[SR-Users] Inconsistent string interpolation

Sven Neuhaus neuhaus at tyntec.com
Fri Oct 2 16:04:41 CEST 2015

Am 02.10.2015 um 11:51 schrieb Daniel-Constantin Mierla:
> On 02/10/15 11:00, Sven Neuhaus wrote:
>> Am 02.10.2015 um 08:38 schrieb Daniel-Constantin Mierla:
>>> On 01/10/15 14:34, Sven Neuhaus wrote:
>>>> Ideally, all variables in double quoted strings should be interpolated
>>>> and single quoted strings should not (the same way it is done in bash,
>>>> Perl, PHP, Groove, Ruby and elsewhere).
>>> In C is not :-) .
>> But then again, in C the string interpolation is consistent.
>> Removing it altogether and making $_() mandatory for string
>> interpolation would avoid confusion.
> What I wanted to say is that in C is up to me to interpret as function
> developer, for example:
> int i = 0;
> void myprint(char *v) {
>    if(strcpy(v, "i")==0) {
>      printf("%d", i);
>   } else {
>      # error - unknown global variable
>   }
> }
> or:
> void myprint(char *v) {
>      printf("%s", v);
> }
> Then use:
> myprint("i");
> Now, would you like the ccompiler to expand i inside the parameter?
> All PVs in kamailio are global variables. Now it is up to myprint()
> developer to do what he needs with that parameter.

There is no way (that I know of) to access a variable by its name in C,
i.e. converting a string that contains a variable name back into a
reference to the actual variable. Your example has a hard-coded variable
name "i" to make it work.
There are some script languages that will allow you to get access to a
variable if you only know its name (some do it with tricks such as
eval() or reflection in Java).
I consider passing a reference to a variable by using a string with its
name to be ambiguous and error-prone.

>>>>> Some functions can evaluate the parameter content, some don't. And in
>>>>> some cases, even there is a variable inside a parameter for a function,
>>>>> it is not evaluated, but it is set. That's again based on the purpose of
>>>>> the function.
>>>> That's frightening!
>>> Why? Do you know the purpose of parameters for C libc functions without
>>> first looking at the manual? One needs to retrieve values, so instead of
>>> evaluating the value, is about setting the value.
>> For starters, it would need to be in the documentation of every
>> function, which it is not currently.
> All functions for modules are documented in the readme of the module, if
> you find one which is not, then it is considered a bug and should be
> fixed quickly. You can see all those functions indexed by name at:
> http://www.kamailio.org/wiki/alphaindexes/4.3.x/modfunctions

The functions are documented of course, however it isn't clearly stated
how its strings are interpreted. Sometimes it can be guessed but it's
open to interpretation.

A random example is the function ds_list_exist(groupid) from the
dispatcher module. If I pass a variable in a string to this function,
will it retrieve the value of the variable or will it try to interpret
the variable name as a groupid? I have no idea. If I pass a variable
without quotes, I hope it will get interpolated.

>> It's one thing to know what a function does and what its parameters are.
>> It adds a whole level of complexity and source of errors having to look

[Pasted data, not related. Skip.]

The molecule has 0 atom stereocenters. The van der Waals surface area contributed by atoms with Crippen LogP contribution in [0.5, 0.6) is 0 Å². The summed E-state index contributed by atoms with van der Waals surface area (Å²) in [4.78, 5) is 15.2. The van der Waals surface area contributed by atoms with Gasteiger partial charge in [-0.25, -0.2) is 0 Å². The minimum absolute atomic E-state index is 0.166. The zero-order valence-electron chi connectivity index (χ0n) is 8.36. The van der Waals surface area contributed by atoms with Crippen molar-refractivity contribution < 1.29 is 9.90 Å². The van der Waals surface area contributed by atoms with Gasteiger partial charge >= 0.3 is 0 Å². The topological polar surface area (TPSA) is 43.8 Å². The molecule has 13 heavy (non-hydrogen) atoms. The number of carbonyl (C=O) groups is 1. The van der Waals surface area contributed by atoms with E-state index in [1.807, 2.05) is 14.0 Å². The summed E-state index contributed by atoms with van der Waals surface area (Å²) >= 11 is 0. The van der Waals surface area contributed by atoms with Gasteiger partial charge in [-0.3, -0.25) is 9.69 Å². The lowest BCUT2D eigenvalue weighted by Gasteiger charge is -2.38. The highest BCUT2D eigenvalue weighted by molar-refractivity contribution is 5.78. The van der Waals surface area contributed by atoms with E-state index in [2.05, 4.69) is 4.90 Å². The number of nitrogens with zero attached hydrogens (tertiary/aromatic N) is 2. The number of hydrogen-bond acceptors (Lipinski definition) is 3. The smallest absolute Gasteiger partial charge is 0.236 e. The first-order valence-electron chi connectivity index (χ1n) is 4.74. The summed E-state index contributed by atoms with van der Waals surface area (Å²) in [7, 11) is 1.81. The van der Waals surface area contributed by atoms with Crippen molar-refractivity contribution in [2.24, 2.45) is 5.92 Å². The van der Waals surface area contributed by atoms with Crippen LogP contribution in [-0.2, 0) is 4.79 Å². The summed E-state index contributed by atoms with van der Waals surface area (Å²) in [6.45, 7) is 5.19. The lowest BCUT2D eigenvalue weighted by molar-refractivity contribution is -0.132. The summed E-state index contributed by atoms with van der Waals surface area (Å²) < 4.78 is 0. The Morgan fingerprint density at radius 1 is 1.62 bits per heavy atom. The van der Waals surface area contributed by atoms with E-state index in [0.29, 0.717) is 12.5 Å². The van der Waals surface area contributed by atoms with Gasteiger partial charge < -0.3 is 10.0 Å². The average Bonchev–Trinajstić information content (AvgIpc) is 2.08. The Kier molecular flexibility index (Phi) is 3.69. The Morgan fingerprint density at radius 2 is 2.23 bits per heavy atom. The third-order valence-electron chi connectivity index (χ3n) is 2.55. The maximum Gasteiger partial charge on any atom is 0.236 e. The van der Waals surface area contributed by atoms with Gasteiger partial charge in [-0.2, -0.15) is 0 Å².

>> up which one of those parameters will be interpolated. That's why no-one
>> else is doing it that way.
> Well, in C a parameter can be pointer and can be used for input (read)
> of output (write).
> The & (reference) and * (pointer) operators in C are not for saying it
> is a parameter for write or read. Practically behind each PV is a
> pointer in the C code, because we cannot any longer declare a
> non-pointer variable from kamailio.cfg back to c code (which is already
> compiled at the time kamailio.cfg is loaded).

I'm not sure I fully understand what you are getting at here.

>>>>> - pv_printf($var(x), ...)
>>>> I looked up the documentation for pv_printf() in the KEx module and was
>>>> baffled to see the variable name being passed as a string in the example
>>>> ... "pv_printf("$ru", "sip:$rU@$fd");"   :-*
>>> That's pretty much from day 0 of sip express router back in 2001 -- the
>>> parameters of functions from modules had to be enclosed in double
>>> quotes, not matter what they are. There was no support for expressions
>>> as parameters for functions. Later there were some changes and some
>>> parameters can be without double quotes, but that is not the general
>>> rule -- if in double quotes, it should work always (for module functions).
>> Again, here we have the situation that there is a parameter to a
>> function call where the first parameter is not interpolated and the
>> second one is. That is not a good idea!
>> By the way: With the modparam() function the behaviour differs depending
>> on the module that is being configured.
>> I think it would make Kamailio easier and less error prone to configure
>> if the string interpolation behaviour were identical in all places.

> I am open to discuss and even help evolving the interpreter to be more
> friendly. But for this specific case I don't really see your point.
> And documentation for all those functions is there, prove a missing one
> and will be fixed as said above.

There's $sht() that explicitly states that the key can be static or
dynamic. What happens if the string contains something like $xyz and
there is no such variable? Will it then use the string verbatim?
That doesn't seem like a good idea.

> Start a wiki page on kamailio.org/wiki/ in the development section
> collecting what you would like to have, then email to sr-dev to get
> input from other developers interested in the topic.

OK I'll try to think this through once I am finished with the current
project at work.

Have a nice weekend!

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